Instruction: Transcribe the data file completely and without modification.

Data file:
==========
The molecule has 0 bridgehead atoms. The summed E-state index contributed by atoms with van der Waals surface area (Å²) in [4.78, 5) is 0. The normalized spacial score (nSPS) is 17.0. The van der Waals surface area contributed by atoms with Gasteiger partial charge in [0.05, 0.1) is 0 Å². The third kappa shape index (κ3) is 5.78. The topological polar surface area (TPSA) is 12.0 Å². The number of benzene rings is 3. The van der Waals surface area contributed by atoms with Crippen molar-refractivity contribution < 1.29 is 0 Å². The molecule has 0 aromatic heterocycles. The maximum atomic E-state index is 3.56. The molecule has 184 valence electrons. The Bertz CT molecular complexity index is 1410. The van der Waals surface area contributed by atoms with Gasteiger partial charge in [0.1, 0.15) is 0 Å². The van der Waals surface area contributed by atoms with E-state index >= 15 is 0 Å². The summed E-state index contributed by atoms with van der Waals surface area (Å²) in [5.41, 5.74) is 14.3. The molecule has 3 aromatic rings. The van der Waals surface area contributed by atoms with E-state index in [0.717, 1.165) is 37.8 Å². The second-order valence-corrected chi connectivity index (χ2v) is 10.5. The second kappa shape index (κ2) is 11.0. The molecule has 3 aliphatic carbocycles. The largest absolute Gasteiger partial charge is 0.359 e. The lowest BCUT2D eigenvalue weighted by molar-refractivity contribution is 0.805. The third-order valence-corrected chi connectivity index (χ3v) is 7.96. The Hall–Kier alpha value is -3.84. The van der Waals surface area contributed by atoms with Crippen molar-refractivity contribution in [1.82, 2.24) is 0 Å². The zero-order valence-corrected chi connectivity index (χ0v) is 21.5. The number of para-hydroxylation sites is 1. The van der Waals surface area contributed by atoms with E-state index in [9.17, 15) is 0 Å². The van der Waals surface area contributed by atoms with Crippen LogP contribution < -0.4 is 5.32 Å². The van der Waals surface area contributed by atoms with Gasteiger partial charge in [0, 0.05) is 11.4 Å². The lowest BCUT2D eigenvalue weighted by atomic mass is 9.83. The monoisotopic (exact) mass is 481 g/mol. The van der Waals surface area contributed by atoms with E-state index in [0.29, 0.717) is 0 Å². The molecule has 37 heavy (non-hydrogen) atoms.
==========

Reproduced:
The molecule has 0 bridgehead atoms. The summed E-state index contributed by atoms with van der Waals surface area (Å²) in [4.78, 5) is 0. The normalized spacial score (nSPS) is 17.0. The van der Waals surface area contributed by atoms with Gasteiger partial charge in [0.05, 0.1) is 0 Å². The third kappa shape index (κ3) is 5.78. The topological polar surface area (TPSA) is 12.0 Å². The number of benzene rings is 3. The van der Waals surface area contributed by atoms with Crippen molar-refractivity contribution < 1.29 is 0 Å². The molecule has 0 aromatic heterocycles. The maximum atomic E-state index is 3.56. The molecule has 184 valence electrons. The Bertz CT molecular complexity index is 1410. The van der Waals surface area contributed by atoms with Gasteiger partial charge in [0.1, 0.15) is 0 Å². The van der Waals surface area contributed by atoms with E-state index >= 15 is 0 Å². The summed E-state index contributed by atoms with van der Waals surface area (Å²) in [5.41, 5.74) is 14.3. The molecule has 3 aromatic rings. The van der Waals surface area contributed by atoms with E-state index in [0.717, 1.165) is 37.8 Å². The second-order valence-corrected chi connectivity index (χ2v) is 10.5. The second kappa shape index (κ2) is 11.0. The molecule has 3 aliphatic carbocycles. The largest absolute Gasteiger partial charge is 0.359 e. The lowest BCUT2D eigenvalue weighted by molar-refractivity contribution is 0.805. The third-order valence-corrected chi connectivity index (χ3v) is 7.96. The Hall–Kier alpha value is -3.84. The van der Waals surface area contributed by atoms with Crippen molar-refractivity contribution in [1.82, 2.24) is 0 Å². The zero-order valence-corrected chi connectivity index (χ0v) is 21.5. The number of para-hydroxylation sites is 1. The van der Waals surface area contributed by atoms with E-state index in [9.17, 15) is 0 Å². The van der Waals surface area contributed by atoms with Crippen LogP contribution < -0.4 is 5.32 Å². The van der Waals surface area contributed by atoms with Gasteiger partial charge in [0, 0.05) is 11.4 Å². The lowest BCUT2D eigenvalue weighted by atomic mass is 9.83. The monoisotopic (exact) mass is 481 g/mol. The van der Waals surface area contributed by atoms with E-state index in [0.29, 0.717) is 0 Å². The molecule has 37 heavy (non-hydrogen) atoms.